Cicilline, a gay member who chairs the LGBTQ+ Equality Caucus, told reporters Wednesday that the recent shooting at an LGBTQ nightclub in Colorado reminded him of the importance of representation, echoing what he wrote in his letter to colleagues asking for their support.
On Tuesday night, the Democratic Steering and Policy Committee voted unanimously to grant Pelosi the honorific title of speaker emerita.
The Brooklyn-born Jeffries, 52, was a lawyer before serving six years in the New York State Assembly, which he left at the end of 2012 after winning a congressional seat.
He entered House Democratic leadership in 2017 as a co-chair of the House Democratic Policy and Communications Committee, which works on caucus messaging.
He ascended to caucus chairman in 2019, serving two terms in a higher tier of leadership, leading caucus meetings and hosting weekly news conferences alongside Aguilar, his deputy.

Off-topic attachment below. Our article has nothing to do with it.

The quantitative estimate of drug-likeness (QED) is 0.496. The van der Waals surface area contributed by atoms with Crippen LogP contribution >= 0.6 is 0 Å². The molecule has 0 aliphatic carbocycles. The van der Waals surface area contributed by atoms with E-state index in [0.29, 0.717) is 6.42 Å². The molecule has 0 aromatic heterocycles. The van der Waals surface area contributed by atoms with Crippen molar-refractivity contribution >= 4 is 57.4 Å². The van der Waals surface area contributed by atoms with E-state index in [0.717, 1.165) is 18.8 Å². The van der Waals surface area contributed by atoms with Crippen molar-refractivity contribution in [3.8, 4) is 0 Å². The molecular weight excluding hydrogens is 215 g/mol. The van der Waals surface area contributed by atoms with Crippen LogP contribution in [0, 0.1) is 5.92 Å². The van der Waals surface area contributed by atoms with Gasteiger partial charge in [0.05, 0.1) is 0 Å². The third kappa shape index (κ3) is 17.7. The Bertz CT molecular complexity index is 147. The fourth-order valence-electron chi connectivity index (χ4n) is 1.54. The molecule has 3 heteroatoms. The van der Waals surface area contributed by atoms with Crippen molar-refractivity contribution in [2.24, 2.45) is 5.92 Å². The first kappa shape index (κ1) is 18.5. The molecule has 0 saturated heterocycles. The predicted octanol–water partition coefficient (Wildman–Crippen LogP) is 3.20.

In a nominating speech Wednesday, Rep. Nanette Diaz Barragán (D-San Pedro) said Jeffries, the son of two social workers, “was literally born into a life of public service,” and that he would pursue “progressive policies that will move us forward.”
While he is a member of the Congressional Progressive Caucus, Jeffries separated himself from the “hard-left” faction of his party in an interview with the Atlantic last year.
Progressive Caucus Chair Pramila Jayapal (D-Wash.) told reporters Wednesday that she met with Jeffries and supports his leadership.
“I wanted to make sure that that relationship is clear from the very beginning: that progressives are here to help govern, to push for the best ideas — and I was really encouraged by what I heard,” she said. “I’m looking forward to a really good relationship.”
An advocate of social and economic justice, Jeffries notched a top legislative achievement with the bipartisan First Step Act, criminal justice reform legislation signed into law by then-President Trump. He also served as one of the House prosecutors in the first impeachment of Trump.